The panelists taking part in the discussion make it their business to get things done. Among them was Kerianne Flynn, founder of New Plot Films and a producer of “This Changes Everything,” and Simone Pero, an executive producer of the film and a Stony Brook MFA in Film faculty member.

“In ‘This Changes Everything’ you see images of women and girls that we don’t think about until you see it played out,” said Ms. Pero. “I tend to work on stories of men and women and social change. For me, it’s about getting access to funding to make these films that are not the big box office success.”

Regina K. Scully, another executive producer on the film, leads Artemis Rising Foundation, a philanthropic organization dedicated to developing media, education, and projects that transform culture. She was also an executive producer on “The Hunting Ground,” the widely discussed 2015 film documenting the hidden truth of sexual assault on college campuses.

She stressed that sometimes bad news is good news when it comes to raising awareness of important issues. While Ms. Scully expressed dismay at the confirmation of Brett Kavanaugh, ultimately, she finds a silver lining in the fact that the collective consciousness of the nation is now on high alert.

“That one incident in our culture — the nomination for the Supreme Court — would have taken me 100 other films to get the message across,” said Ms. Scully who credits streaming services like Hulu, Amazon Prime and Netflix with being instrumental in getting movies like hers seen. “So we gained in other ways.”

While one audience member at the HIFF screening felt it was ironic that a man had directed a documentary about the lack of women in key positions in Hollywood, those involved in the film and the movement stressed that having the support of men is the key to success.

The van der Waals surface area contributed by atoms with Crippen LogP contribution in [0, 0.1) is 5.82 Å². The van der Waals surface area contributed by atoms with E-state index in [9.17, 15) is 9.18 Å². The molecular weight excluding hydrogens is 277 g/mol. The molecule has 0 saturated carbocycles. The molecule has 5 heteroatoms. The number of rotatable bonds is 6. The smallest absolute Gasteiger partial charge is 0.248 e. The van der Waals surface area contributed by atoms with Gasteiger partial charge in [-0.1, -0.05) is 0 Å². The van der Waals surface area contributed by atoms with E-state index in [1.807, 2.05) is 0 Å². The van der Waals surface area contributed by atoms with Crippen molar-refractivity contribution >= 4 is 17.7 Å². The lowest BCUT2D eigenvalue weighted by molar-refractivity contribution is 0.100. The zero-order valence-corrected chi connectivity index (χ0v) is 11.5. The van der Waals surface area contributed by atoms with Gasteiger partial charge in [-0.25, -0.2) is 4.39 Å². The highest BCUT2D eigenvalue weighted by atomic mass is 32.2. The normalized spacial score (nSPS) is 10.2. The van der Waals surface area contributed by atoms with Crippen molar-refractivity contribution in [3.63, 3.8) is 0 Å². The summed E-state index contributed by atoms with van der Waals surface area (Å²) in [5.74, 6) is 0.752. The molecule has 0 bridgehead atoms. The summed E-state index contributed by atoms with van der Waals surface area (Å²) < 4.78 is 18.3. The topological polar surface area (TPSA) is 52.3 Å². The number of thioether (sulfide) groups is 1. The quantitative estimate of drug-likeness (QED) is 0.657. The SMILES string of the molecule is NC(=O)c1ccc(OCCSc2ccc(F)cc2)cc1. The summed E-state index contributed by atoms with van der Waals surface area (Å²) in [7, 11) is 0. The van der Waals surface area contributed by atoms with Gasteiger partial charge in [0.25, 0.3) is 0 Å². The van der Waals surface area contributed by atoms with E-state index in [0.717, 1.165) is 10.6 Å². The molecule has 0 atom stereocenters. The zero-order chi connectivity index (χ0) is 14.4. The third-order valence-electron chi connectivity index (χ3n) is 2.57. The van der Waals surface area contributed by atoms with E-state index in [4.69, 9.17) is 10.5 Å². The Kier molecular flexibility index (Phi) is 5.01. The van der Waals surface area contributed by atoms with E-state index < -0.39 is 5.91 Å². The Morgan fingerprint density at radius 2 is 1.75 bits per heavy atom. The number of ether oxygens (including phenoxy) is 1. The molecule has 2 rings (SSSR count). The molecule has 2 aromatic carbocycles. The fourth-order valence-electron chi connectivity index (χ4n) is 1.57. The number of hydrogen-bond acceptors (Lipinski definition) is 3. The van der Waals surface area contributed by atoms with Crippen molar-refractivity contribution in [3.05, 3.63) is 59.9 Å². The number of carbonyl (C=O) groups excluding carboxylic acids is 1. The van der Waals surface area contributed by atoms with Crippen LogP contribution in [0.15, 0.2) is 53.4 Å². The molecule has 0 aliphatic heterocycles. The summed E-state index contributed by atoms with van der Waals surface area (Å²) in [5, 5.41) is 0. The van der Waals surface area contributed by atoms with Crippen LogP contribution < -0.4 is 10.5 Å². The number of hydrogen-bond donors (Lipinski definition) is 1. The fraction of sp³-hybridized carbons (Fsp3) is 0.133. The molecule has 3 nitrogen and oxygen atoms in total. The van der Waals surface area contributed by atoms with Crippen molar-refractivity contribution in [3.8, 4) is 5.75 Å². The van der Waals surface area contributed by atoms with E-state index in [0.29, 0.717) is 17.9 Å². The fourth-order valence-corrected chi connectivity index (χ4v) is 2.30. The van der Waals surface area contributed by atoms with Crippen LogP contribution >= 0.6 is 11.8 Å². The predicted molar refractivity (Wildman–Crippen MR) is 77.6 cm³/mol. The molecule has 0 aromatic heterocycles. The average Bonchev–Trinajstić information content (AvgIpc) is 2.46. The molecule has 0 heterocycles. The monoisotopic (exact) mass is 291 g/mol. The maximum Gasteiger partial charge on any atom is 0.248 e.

“This is not a women’s issue, we need to get men to be our partners and so many of them want to do the right thing,” said Ms. Keane. “Kavanaugh reflects the polarization and we need to find a way to move forward. It was such a bruising process for everyone and all of us can decry aspects of it, but the bottom line is if we’re talking about cultural change, any of these events are moments in our evolution — we have to use them to fuel change.”

Part of that change involves calling attention to the lack of female representation at the top — in CEO offices and on corporate boards — and highlighting the valuable contributions women make when they are part of a team. S.A.G.E. East End, which began by quietly networking in July and August, is now ramping up and looking to connect with women through a series of events and engage with the community in identifying sustainable ways to achieve and maintain gender equality.

“It’s an amazing opportunity for women and men from different walks of life to bring about cultural change in our community,” noted Ms. Keane. “S.A.G.E. can help identify our best practices and make this community stand for a cultural revolution.

“This place is where things happen.”

Though the non-profit doesn’t have a brick and mortar presence, Tia Greene, who recently moved to Sag Harbor, is working closely with Ms. Keane as the publicist and producer of the group’s events.

“Being a new resident of Sag Harbor, I wanted to make a difference in this gem community by being part of a social movement … creating ways to increase awareness on multiple subject matter such as gender equality,” said Ms. Greene who met Ms. Keane at last year’s Hamptons International Film Festival. “We decided to launch S.A.G.E. East End to do just that. We will be hosting a series of events on a monthly basis with our partners to highlight successful women and their stories.”

To learn more about the organization and its events, visit the newly launched website sageeastend.com or email Tia Greene at tia@liebepr.com.